Clifton Fadiman, 1946, “Ambrose Bierce: Portrait of a Misanthrope”

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Dear Sir:

I think it is outrageous that the AV Health Care Center has suspended the dispensary of medications. This is a serious deterioration of its services. What is this useless Board of Directors thinking?

I attended the last meeting of the Board where [Dr.] Mark [Apfel] apologized to the Board for the suspension of the dispensary. I find it appalling that Mark apologized to Board for the absence of the dispensary; he initiated the service and it has proved to be highly successful. He deserves high praise for his efforts. That Mark is working the bureaucratic issues associated with the dispensary is gross mismanagement of the HC's resources. Mark is the medical director and should be concentrating on the practice of medicine; that is after all his expertise.

I submit that one of the louts on the Board should be working the issues of the dispensary that is their purpose. The Board should be apologizing to the community for mismanagement of the HC.

Fred Martin, Philo

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Study shows the ideal lifestyle costs $130,357 per year

A new analysis shows that only 1 in 8 families could afford the cost of living what's commonly known as the American Dream in 2014.

Inspired by the new book 'Chasing the American Dream,' about the cost of the financial crisis, housing bubble, and Great Recession, reporters at USA Today calculated the cost of all those elements that make up the American Dream.

For the project they included the costs of home ownership, moderate-cost groceries, a car, health insurance, taxes, educational expenses for your children, and retirement planning.

They reached an average total of $130,357 per year in household income.

In a country where the median household income is roughly $51,000, that's a dream well out of reach for most people.

In fact only 16 million households in America earned that much last year.

Thomas Hirschl, a professor at Cornell University who co-authored the book, noted that most people surveyed did not desire to become one of the 1 per cent of earners, only to have a decent life.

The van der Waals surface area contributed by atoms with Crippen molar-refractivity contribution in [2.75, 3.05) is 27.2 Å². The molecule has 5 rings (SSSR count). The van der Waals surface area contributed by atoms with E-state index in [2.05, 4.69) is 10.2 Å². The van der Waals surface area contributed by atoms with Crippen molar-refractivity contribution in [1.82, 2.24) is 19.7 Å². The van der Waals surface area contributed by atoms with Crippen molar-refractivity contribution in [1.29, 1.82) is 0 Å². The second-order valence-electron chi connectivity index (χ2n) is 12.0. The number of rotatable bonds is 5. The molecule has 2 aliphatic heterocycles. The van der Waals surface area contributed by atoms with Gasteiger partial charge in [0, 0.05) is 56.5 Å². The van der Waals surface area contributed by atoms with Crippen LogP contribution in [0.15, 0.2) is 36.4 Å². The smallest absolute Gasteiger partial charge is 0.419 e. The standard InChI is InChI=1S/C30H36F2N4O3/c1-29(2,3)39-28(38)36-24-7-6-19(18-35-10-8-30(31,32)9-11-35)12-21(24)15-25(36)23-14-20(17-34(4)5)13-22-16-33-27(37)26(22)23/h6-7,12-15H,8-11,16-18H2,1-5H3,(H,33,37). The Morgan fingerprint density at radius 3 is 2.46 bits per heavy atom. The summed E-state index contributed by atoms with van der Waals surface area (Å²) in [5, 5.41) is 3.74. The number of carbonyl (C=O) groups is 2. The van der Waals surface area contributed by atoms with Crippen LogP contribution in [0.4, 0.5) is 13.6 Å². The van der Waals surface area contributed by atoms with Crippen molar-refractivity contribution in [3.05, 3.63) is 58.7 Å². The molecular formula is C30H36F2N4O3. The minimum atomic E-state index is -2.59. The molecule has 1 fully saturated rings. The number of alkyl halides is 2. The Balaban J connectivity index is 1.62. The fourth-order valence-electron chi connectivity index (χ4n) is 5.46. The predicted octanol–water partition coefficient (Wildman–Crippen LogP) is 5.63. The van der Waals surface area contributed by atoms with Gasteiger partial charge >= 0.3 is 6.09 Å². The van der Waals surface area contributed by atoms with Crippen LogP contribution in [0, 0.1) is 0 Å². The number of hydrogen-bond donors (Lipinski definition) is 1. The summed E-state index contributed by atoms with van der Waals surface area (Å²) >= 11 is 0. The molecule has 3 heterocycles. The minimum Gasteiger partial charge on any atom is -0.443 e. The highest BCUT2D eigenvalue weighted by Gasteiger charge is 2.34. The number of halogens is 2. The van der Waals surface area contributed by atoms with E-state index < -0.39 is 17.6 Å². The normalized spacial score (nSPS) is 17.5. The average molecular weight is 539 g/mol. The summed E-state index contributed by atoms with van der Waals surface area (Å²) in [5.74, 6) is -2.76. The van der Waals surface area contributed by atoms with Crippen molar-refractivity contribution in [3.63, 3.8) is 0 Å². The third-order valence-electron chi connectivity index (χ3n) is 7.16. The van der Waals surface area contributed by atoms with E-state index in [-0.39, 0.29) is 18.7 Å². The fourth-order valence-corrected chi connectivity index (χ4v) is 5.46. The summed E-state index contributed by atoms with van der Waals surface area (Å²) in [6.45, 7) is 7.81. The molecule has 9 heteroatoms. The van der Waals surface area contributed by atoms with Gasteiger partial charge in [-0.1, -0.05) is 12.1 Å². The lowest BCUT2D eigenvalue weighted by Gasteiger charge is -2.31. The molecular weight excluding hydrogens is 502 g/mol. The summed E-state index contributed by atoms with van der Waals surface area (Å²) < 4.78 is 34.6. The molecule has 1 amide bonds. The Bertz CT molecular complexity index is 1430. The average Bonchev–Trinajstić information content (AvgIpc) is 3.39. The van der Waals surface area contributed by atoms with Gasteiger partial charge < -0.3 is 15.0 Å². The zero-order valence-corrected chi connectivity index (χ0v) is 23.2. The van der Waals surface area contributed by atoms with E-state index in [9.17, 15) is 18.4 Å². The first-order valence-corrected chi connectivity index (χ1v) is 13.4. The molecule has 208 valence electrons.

'It's not about getting rich and making a lot of money. It's about security,' he said. He added that they also wanted to see their children succeed.

'They want to feel that their children are going to have a better life than they do,' Hirschl added.

There are however massive variables depending on where one lives, with cities like Indianapolis and Tulsa being far more affordable than New York or San Francisco when you take taxes and housing costs into account.

They also noted that some groups - immigrants for instance - often lived with extended families that helped share the load.

Some business owners are even beginning to publicly speak out.

Recently, Starbucks CEO Howard Schultz announced a policy to help provide a college education for his employees.

'In the last few years, we have seen the fracturing of the American dream,' he told reporters.

And studies show more Americans understand their situations.

A 2008 Brookings Institution poll showed roughly three-quarters of Americans said that the American Dream was harder to attain.

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How Was It Calculated?

Here's how USA Today broke down the average expenses to live comfortably and raise children:

Home ownership - $17,062 per year (amost $1500 per month)

Groceries - $12,659 for a family of four (just over $1000 per month)

Transportation - $11,039 a year for a four-wheel-drive SUV (also about $1000 per month)

Health Care - An average of $9,144 for out-of-pocket costs and premiums (about $750 per month)

Total taxes - Roughly 30 per cent of all income (about $40k for a gross income of $130k)

Education - $4,000 per year for two children plus approximately $2,500 per child for college savings (over $500 per month).

Retirement - The maximum pretax contribution to a retirement plan for people under 50 in this income level is approximately $17,500 (almost $1500 per month).

(Courtesy, the London Daily Mail Online.)

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Under the makeshift arbor of leaves

a hot wind blowing smoke and laughter.

Music out of the renegade west,